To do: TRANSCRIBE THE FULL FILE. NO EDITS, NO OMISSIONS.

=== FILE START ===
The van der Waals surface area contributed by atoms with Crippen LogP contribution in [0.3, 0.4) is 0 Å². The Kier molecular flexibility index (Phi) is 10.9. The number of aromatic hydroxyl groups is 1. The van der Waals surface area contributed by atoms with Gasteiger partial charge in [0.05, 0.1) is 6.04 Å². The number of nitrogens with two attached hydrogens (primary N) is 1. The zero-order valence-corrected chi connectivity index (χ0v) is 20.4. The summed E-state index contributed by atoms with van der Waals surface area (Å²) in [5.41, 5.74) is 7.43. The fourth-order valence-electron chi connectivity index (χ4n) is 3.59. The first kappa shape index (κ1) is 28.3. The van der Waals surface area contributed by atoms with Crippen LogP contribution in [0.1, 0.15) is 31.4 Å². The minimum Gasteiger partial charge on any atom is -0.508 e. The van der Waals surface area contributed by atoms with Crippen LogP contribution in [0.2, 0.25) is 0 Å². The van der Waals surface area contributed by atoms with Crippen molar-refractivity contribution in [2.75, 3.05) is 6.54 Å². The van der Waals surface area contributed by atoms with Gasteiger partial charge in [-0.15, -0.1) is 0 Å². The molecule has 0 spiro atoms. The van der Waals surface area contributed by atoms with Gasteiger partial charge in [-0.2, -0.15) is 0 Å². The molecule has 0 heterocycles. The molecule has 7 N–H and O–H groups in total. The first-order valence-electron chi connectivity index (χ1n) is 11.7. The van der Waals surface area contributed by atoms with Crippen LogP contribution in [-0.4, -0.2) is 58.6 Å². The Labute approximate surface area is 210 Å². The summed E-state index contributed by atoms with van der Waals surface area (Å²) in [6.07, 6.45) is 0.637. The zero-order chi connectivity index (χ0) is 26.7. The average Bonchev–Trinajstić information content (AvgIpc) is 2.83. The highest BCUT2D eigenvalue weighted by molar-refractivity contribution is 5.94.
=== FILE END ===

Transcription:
The van der Waals surface area contributed by atoms with Crippen LogP contribution in [0.3, 0.4) is 0 Å². The Kier molecular flexibility index (Phi) is 10.9. The number of aromatic hydroxyl groups is 1. The van der Waals surface area contributed by atoms with Gasteiger partial charge in [0.05, 0.1) is 6.04 Å². The number of nitrogens with two attached hydrogens (primary N) is 1. The zero-order valence-corrected chi connectivity index (χ0v) is 20.4. The summed E-state index contributed by atoms with van der Waals surface area (Å²) in [5.41, 5.74) is 7.43. The fourth-order valence-electron chi connectivity index (χ4n) is 3.59. The first kappa shape index (κ1) is 28.3. The van der Waals surface area contributed by atoms with Crippen LogP contribution in [0.1, 0.15) is 31.4 Å². The minimum Gasteiger partial charge on any atom is -0.508 e. The van der Waals surface area contributed by atoms with Crippen LogP contribution in [0.2, 0.25) is 0 Å². The van der Waals surface area contributed by atoms with Crippen molar-refractivity contribution in [2.75, 3.05) is 6.54 Å². The van der Waals surface area contributed by atoms with Gasteiger partial charge in [-0.15, -0.1) is 0 Å². The molecule has 0 spiro atoms. The van der Waals surface area contributed by atoms with Gasteiger partial charge in [-0.2, -0.15) is 0 Å². The molecule has 0 heterocycles. The molecule has 7 N–H and O–H groups in total. The first-order valence-electron chi connectivity index (χ1n) is 11.7. The van der Waals surface area contributed by atoms with Crippen LogP contribution in [-0.4, -0.2) is 58.6 Å². The Labute approximate surface area is 210 Å². The summed E-state index contributed by atoms with van der Waals surface area (Å²) in [6.07, 6.45) is 0.637. The zero-order chi connectivity index (χ0) is 26.7. The average Bonchev–Trinajstić information content (AvgIpc) is 2.83. The highest BCUT2D eigenvalue weighted by molar-refractivity contribution is 5.94.